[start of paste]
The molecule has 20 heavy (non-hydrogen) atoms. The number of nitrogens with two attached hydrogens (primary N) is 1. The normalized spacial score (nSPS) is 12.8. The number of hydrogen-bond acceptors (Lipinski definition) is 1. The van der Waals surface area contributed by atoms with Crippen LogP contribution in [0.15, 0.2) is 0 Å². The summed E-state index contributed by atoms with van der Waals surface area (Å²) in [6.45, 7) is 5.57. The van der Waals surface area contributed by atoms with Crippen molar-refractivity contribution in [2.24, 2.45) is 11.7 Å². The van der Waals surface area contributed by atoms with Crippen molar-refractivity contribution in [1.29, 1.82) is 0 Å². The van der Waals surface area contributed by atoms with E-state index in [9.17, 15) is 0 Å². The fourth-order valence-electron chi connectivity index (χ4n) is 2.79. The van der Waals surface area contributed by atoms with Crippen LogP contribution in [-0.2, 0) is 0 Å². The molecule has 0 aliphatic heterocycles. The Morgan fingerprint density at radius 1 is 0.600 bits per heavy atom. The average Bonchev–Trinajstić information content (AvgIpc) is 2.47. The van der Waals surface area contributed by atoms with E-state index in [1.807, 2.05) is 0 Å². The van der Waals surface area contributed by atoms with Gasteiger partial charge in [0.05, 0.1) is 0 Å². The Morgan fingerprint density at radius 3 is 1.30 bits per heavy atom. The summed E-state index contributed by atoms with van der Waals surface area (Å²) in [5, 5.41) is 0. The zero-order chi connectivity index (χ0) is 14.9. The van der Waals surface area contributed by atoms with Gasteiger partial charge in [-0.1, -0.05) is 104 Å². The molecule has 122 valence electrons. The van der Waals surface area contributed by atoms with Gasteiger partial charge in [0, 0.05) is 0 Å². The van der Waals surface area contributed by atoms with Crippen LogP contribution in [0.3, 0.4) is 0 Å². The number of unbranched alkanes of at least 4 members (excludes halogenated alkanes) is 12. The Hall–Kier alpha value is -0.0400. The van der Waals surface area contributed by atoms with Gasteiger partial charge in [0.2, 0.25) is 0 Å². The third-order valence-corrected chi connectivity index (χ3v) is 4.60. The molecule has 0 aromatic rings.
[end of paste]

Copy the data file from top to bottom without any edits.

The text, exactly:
The molecule has 20 heavy (non-hydrogen) atoms. The number of nitrogens with two attached hydrogens (primary N) is 1. The normalized spacial score (nSPS) is 12.8. The number of hydrogen-bond acceptors (Lipinski definition) is 1. The van der Waals surface area contributed by atoms with Crippen LogP contribution in [0.15, 0.2) is 0 Å². The summed E-state index contributed by atoms with van der Waals surface area (Å²) in [6.45, 7) is 5.57. The van der Waals surface area contributed by atoms with Crippen molar-refractivity contribution in [2.24, 2.45) is 11.7 Å². The van der Waals surface area contributed by atoms with Crippen molar-refractivity contribution in [1.29, 1.82) is 0 Å². The van der Waals surface area contributed by atoms with E-state index in [9.17, 15) is 0 Å². The fourth-order valence-electron chi connectivity index (χ4n) is 2.79. The van der Waals surface area contributed by atoms with Crippen LogP contribution in [-0.2, 0) is 0 Å². The molecule has 0 aliphatic heterocycles. The Morgan fingerprint density at radius 1 is 0.600 bits per heavy atom. The average Bonchev–Trinajstić information content (AvgIpc) is 2.47. The van der Waals surface area contributed by atoms with E-state index in [1.807, 2.05) is 0 Å². The van der Waals surface area contributed by atoms with Gasteiger partial charge in [0.05, 0.1) is 0 Å². The Morgan fingerprint density at radius 3 is 1.30 bits per heavy atom. The summed E-state index contributed by atoms with van der Waals surface area (Å²) in [5, 5.41) is 0. The zero-order chi connectivity index (χ0) is 14.9. The van der Waals surface area contributed by atoms with Gasteiger partial charge in [-0.1, -0.05) is 104 Å². The molecule has 122 valence electrons. The van der Waals surface area contributed by atoms with Gasteiger partial charge in [0, 0.05) is 0 Å². The van der Waals surface area contributed by atoms with Crippen LogP contribution in [0.3, 0.4) is 0 Å². The number of unbranched alkanes of at least 4 members (excludes halogenated alkanes) is 12. The Hall–Kier alpha value is -0.0400. The van der Waals surface area contributed by atoms with Gasteiger partial charge in [0.2, 0.25) is 0 Å². The third-order valence-corrected chi connectivity index (χ3v) is 4.60. The molecule has 0 aromatic rings.